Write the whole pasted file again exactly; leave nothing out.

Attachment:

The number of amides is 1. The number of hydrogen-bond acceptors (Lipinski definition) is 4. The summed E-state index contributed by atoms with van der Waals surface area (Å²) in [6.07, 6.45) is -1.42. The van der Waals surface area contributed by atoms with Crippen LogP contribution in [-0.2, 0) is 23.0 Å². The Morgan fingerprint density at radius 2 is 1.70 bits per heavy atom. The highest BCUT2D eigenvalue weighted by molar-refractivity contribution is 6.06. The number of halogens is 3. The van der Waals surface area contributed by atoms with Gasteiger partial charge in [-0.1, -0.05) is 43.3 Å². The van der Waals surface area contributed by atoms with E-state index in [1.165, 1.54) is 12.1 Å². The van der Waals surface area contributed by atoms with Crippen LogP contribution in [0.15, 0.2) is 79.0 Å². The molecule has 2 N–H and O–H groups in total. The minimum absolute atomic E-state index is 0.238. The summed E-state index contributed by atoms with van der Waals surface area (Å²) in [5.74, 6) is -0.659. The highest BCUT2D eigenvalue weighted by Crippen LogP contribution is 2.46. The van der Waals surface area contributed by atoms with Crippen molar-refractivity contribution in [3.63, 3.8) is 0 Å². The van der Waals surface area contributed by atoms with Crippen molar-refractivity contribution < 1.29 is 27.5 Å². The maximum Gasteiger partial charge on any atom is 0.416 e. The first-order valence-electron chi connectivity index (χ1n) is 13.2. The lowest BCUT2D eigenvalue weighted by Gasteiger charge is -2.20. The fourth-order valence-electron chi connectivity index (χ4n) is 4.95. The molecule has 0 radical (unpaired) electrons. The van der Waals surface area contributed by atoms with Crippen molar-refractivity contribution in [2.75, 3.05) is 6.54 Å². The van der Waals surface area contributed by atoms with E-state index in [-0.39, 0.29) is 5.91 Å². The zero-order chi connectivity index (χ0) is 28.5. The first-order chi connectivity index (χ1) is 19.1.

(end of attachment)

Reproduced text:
The number of amides is 1. The number of hydrogen-bond acceptors (Lipinski definition) is 4. The summed E-state index contributed by atoms with van der Waals surface area (Å²) in [6.07, 6.45) is -1.42. The van der Waals surface area contributed by atoms with Crippen LogP contribution in [-0.2, 0) is 23.0 Å². The Morgan fingerprint density at radius 2 is 1.70 bits per heavy atom. The highest BCUT2D eigenvalue weighted by molar-refractivity contribution is 6.06. The number of halogens is 3. The van der Waals surface area contributed by atoms with Gasteiger partial charge in [-0.1, -0.05) is 43.3 Å². The van der Waals surface area contributed by atoms with E-state index in [1.165, 1.54) is 12.1 Å². The van der Waals surface area contributed by atoms with Crippen LogP contribution in [0.15, 0.2) is 79.0 Å². The molecule has 2 N–H and O–H groups in total. The minimum absolute atomic E-state index is 0.238. The summed E-state index contributed by atoms with van der Waals surface area (Å²) in [5.74, 6) is -0.659. The highest BCUT2D eigenvalue weighted by Crippen LogP contribution is 2.46. The van der Waals surface area contributed by atoms with Crippen molar-refractivity contribution in [3.63, 3.8) is 0 Å². The van der Waals surface area contributed by atoms with Crippen molar-refractivity contribution < 1.29 is 27.5 Å². The maximum Gasteiger partial charge on any atom is 0.416 e. The first-order valence-electron chi connectivity index (χ1n) is 13.2. The lowest BCUT2D eigenvalue weighted by Gasteiger charge is -2.20. The fourth-order valence-electron chi connectivity index (χ4n) is 4.95. The molecule has 0 radical (unpaired) electrons. The van der Waals surface area contributed by atoms with Crippen molar-refractivity contribution in [2.75, 3.05) is 6.54 Å². The van der Waals surface area contributed by atoms with E-state index in [-0.39, 0.29) is 5.91 Å². The zero-order chi connectivity index (χ0) is 28.5. The first-order chi connectivity index (χ1) is 19.1.